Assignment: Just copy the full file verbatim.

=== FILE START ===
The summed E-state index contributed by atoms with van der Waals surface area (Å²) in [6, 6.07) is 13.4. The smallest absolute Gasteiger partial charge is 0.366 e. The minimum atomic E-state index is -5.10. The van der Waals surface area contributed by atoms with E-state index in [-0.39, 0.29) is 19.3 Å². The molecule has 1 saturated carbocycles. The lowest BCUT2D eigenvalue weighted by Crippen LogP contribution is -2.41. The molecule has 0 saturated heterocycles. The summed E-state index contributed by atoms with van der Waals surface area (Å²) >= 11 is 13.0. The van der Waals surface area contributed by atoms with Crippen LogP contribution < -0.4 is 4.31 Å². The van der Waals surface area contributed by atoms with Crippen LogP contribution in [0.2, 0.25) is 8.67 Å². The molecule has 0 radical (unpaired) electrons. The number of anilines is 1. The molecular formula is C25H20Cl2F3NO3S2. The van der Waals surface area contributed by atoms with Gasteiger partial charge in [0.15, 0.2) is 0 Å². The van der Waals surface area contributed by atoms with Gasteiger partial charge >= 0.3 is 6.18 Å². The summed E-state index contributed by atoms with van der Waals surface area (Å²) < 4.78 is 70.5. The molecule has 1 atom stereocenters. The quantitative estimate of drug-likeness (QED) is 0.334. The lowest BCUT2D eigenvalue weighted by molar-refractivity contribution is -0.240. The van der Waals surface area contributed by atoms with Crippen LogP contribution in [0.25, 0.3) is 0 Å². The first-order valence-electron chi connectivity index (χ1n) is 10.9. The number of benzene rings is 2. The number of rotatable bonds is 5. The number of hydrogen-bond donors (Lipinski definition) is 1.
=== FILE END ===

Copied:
The summed E-state index contributed by atoms with van der Waals surface area (Å²) in [6, 6.07) is 13.4. The smallest absolute Gasteiger partial charge is 0.366 e. The minimum atomic E-state index is -5.10. The van der Waals surface area contributed by atoms with E-state index in [-0.39, 0.29) is 19.3 Å². The molecule has 1 saturated carbocycles. The lowest BCUT2D eigenvalue weighted by Crippen LogP contribution is -2.41. The molecule has 0 saturated heterocycles. The summed E-state index contributed by atoms with van der Waals surface area (Å²) >= 11 is 13.0. The van der Waals surface area contributed by atoms with Crippen LogP contribution < -0.4 is 4.31 Å². The van der Waals surface area contributed by atoms with Crippen LogP contribution in [0.2, 0.25) is 8.67 Å². The molecule has 0 radical (unpaired) electrons. The number of anilines is 1. The molecular formula is C25H20Cl2F3NO3S2. The van der Waals surface area contributed by atoms with Gasteiger partial charge in [0.15, 0.2) is 0 Å². The van der Waals surface area contributed by atoms with Gasteiger partial charge >= 0.3 is 6.18 Å². The summed E-state index contributed by atoms with van der Waals surface area (Å²) < 4.78 is 70.5. The molecule has 1 atom stereocenters. The quantitative estimate of drug-likeness (QED) is 0.334. The lowest BCUT2D eigenvalue weighted by molar-refractivity contribution is -0.240. The van der Waals surface area contributed by atoms with Crippen LogP contribution in [0.25, 0.3) is 0 Å². The first-order valence-electron chi connectivity index (χ1n) is 10.9. The number of benzene rings is 2. The number of rotatable bonds is 5. The number of hydrogen-bond donors (Lipinski definition) is 1.